Apple is taking no chances after the bug-ridden iOS 13 rollout, and has managed to make the
seemingly as uneventful to run on at first brush as the current stable iOS release. It also introduced a new way of looking at apps, with App Clips letting you use a one-off feature without downloading the whole thing.
Its App Store policies, however, are under increased scrutiny by government lawyers, reports Bloomberg
today, as devs are forced to break their apps, according to the Wall Street Journal
, in order to avoid the 15%-30% cut Apple takes for each subscription.
If you remember, Apple released iOS 13.1 beta to developers before it had even pushed the retail to our iPhones and iPads, and we were already at the unprecedented iOS 13.3 beta 3 point two months after the release. That was not done so that we can all be a better person but rather because the iOS 13 development was still carried by the old software development rules over at Apple.
For the iOS 14 edition development, however, Apple's head of software development Craig Federighi has required all buggy and unfinished features to be turned off by default in the daily builds, and the testers can then choose to flip the switch at will, resulting in a much more streamlined process, ensuring everyone is on the same page. Thus, despite the drastic home screen and app categorization changes, the developer preview of iOS 14 runs smooth as butter.
Netflix, Spotify or Amazon break apps to escape Apple's tax, and the Feds are on it
Ever wondered why some iOS apps black out on you when you try to do a simple purchase? Netflix, for instance, gives you the infamous "Trying to join Netflix? You can’t sign up for Netflix in the app. We know it’s a hassle." warning. Ditto for Spotify, Amazon Prime Video, and a myriad of other apps and services that are trying to avoid the App Store's 30% or 15% cut from their revenue.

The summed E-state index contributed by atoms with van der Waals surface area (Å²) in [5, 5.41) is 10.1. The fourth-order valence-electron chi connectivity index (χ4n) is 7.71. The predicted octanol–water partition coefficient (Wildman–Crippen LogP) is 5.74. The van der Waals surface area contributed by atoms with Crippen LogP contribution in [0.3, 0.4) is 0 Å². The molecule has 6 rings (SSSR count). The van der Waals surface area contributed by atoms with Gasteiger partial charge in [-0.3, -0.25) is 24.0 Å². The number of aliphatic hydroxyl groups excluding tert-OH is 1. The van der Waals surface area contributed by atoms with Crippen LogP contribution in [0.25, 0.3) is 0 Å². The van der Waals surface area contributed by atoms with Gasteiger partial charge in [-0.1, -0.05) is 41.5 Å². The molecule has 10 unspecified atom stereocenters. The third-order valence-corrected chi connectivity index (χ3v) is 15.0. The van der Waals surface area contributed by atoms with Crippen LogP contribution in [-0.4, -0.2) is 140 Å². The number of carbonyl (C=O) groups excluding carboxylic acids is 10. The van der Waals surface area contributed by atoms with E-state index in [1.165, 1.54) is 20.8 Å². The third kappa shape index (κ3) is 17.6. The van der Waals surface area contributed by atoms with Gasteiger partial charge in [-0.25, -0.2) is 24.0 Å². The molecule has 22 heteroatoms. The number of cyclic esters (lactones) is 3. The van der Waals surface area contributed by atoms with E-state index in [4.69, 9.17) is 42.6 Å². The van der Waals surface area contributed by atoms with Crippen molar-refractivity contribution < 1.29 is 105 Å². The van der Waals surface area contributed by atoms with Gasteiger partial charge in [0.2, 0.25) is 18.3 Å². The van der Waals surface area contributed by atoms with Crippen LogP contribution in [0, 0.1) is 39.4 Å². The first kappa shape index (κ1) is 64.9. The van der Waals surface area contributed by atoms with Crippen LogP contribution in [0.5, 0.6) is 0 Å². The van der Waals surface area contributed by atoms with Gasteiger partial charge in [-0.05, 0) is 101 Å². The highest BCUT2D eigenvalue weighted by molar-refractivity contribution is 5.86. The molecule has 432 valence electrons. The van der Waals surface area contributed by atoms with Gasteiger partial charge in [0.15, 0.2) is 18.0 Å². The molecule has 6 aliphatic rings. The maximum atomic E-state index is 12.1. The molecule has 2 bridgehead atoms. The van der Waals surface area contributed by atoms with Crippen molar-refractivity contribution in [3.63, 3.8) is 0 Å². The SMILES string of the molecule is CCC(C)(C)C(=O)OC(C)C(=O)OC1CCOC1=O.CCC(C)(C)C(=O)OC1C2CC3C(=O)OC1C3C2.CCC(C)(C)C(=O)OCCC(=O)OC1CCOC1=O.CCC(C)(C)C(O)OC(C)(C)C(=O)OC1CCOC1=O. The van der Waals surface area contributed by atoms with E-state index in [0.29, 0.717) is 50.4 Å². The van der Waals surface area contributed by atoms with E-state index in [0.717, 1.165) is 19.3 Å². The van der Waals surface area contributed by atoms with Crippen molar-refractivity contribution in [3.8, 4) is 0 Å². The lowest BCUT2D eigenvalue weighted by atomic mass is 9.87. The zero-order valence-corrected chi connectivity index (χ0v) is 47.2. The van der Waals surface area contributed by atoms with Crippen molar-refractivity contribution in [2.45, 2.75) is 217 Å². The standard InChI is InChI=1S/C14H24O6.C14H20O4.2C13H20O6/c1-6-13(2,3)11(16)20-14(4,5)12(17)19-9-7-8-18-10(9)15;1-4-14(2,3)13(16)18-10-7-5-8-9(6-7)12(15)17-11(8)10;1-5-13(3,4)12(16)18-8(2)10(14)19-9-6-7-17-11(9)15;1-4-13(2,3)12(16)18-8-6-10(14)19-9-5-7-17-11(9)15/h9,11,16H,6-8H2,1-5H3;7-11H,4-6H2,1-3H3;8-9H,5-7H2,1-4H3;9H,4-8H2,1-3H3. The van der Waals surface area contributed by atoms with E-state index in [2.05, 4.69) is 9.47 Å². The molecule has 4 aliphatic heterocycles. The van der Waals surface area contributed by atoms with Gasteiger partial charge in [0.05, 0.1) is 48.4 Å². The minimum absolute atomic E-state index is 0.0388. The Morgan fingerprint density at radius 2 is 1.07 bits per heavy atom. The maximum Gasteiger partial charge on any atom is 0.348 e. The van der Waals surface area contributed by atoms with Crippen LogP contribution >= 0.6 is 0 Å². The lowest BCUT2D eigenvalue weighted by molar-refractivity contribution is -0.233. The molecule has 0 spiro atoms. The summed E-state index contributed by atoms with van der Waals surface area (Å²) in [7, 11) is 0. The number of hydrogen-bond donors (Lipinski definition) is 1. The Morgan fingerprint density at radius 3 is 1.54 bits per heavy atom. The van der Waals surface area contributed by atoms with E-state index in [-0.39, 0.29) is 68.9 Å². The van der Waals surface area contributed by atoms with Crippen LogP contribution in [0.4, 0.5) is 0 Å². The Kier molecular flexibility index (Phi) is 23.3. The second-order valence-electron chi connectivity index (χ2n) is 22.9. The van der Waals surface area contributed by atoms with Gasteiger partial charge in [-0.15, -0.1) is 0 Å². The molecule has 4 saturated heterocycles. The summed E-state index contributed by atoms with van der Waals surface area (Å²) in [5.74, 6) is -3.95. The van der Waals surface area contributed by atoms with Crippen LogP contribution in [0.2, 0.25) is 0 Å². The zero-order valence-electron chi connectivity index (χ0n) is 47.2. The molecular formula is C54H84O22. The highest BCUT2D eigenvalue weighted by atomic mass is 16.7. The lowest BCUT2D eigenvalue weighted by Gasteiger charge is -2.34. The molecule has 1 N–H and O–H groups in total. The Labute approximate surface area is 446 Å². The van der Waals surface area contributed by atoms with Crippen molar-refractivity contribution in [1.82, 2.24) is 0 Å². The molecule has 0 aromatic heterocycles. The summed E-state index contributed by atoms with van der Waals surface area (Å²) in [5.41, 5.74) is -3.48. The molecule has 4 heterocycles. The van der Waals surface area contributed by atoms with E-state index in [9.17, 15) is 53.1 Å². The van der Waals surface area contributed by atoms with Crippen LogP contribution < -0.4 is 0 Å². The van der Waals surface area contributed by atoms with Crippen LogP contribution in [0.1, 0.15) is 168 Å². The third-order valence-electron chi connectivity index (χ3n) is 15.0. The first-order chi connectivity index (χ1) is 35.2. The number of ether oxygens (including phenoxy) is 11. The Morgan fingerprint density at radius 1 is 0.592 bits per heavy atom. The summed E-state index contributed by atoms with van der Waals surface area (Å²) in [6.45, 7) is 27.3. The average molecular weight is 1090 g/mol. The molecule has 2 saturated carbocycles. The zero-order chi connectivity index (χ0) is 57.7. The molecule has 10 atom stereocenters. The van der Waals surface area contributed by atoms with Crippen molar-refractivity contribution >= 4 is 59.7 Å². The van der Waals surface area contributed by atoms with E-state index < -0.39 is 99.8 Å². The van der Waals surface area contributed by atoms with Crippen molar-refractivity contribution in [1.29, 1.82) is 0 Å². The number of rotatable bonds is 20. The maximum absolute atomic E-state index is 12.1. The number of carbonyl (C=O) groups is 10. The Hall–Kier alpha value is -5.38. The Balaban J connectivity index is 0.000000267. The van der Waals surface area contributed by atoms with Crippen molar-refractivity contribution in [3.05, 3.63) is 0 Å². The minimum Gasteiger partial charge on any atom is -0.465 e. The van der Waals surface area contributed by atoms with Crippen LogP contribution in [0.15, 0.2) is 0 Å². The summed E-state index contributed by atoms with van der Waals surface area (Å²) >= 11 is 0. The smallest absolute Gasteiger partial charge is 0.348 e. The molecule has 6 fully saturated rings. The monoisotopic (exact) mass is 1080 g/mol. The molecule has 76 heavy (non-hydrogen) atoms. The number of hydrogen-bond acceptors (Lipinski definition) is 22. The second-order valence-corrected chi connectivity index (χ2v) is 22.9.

The crafty people at the Financial Times newspaper were the first upset to learn that Apple not only charges 30% of the applications' price tag in the App Store, but also takes a 30% cut of in-app purchases, which are enforced to, well, all subscriptions, and took their business outside the App Store way back in 2011. Economists and financiers know better than everyone else that we live in a world where a dollar saved is a dollar earned, and then a lot of other popular services followed suit.
Now, however, Apple's monopolistic practices and the resulting incomplete Netlfix, Spotify and other apps, are facing increased regulatory scrutiny. The DOJ has been meeting with developers big and small since last year, and is trying to get a complete picture for a case against Apple's practices.
The Justice Department has also been scrutinizing Google's Android, but the Play Store doesn't have nearly the same stringent approval guidelines as the App Store, where your bug fix update may be rejected if you don't agree to Apple's 30% cut on your revenue.
According to David Heinemeier Hansson, the founder of Basecamp, they were probed numerous times about their privacy-oriented subscription email app Hey:
We’ve spoken with the DOJ regarding Apple and the App Store twice. We shared our experience, relayed the experience of others, and put them in contact with a developer who didn’t want to go public with their story. I’m really glad that the DOJ is looking into this, because we need both legislative action, but also enforcement.
Facing this growing backlash, Apple said will loosen some of these restrictions, and won't ban bug fixes that go against its review guidelines but devs will be able to address those in future updates. It remains to be seen if that will be enough to escape the government's growing scrutiny over the Silicon Valley giants' business practices.